8. “Hullo! It has been a while since my inbox has filled up with things, so I am letting it exercise its muscles while I ride some trains, planes, and automobiles around Europe. When I get back, I will carefully give my inbox a high five and let it hit the showers as I scan all the stuff I received while away. If I deem your message important, I will get to it first. If it doesn’t seem like you need a response, I probably won’t write one. Thanks for thinking of me and my inbox, though.” — Cal Tisman

9. “Hi there. We’re closed for the Bank Holiday. We love holidays, especially when bankers can tell us and the rest of the country to take the day off. I wish my job could do that. We would have more holidays if I was a banker. But I am not, so I will get to your email tomorrow. Cheers.” — Ben Hopkins

10. “Bonjour and Thanks for your e-mail. Sorry you’ve missed me, I’m currently enjoying plenty of baguettes et fromage on holiday and will return when I get back to the office on Monday 4th September.” — Catherine Marston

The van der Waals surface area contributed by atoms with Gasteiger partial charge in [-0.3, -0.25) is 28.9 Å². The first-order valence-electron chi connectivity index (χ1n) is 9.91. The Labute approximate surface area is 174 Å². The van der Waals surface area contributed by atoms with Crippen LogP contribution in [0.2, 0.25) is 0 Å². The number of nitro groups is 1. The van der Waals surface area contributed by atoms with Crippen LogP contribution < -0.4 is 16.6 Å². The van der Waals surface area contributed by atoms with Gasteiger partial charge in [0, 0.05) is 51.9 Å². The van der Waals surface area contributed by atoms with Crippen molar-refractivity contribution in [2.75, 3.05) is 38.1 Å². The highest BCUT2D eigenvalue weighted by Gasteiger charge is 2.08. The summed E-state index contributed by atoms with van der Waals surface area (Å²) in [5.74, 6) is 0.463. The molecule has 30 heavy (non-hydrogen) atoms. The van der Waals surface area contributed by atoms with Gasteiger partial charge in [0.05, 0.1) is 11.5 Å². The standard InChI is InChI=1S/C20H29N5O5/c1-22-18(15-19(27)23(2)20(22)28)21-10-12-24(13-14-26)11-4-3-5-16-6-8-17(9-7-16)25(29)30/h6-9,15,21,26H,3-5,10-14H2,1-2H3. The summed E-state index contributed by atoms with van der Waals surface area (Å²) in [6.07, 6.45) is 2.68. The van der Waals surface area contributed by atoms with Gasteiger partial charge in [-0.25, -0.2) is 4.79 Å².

11. “I’ve wanted to go to Greece since I was a wee lad, so that’s what I’m doing. I’ll be offline for the week and back September 11, so if anything is urgent please redirect it those I am in cahoots with.” — Gerard Long

12. “Ladies and Gentlemen: This digital and magical response is brought to you by computers who can tell if I am out of town (which I am). That means that the quick responses that you have come to enjoy from me will be done by robots until I return on Sept 6th. They are nice robots, but not very smart. If you need something urgent, we pay people to answer the phones while we are away. Unlike the robots, they are nice and smart. These humans can be reached at (555) 555–5555. I’ll follow up with you when I return.” — Katherine Blanche


14. “Hola, I am currently out of the country in España (cue sad flamenco music) through 9/17. I will be checking emails in between eating tapas and getting lost in romantic Spanish cities. Please expect replies to be delayed. If this is urgent, feel free to text or call. (If it really is urgent.) Besos, Jacob” — Jacob Rokeach

15. “Dear Sender, I’m probably lazing around somewhere on a nice sandy beach with no access to internet. Please contact Emily S. (xxxxxxx@xxxxxx.com) if you have any urgent matters, otherwise I’ll reply your email on Monday :) Thanks, JQ” — Jiaqing Ho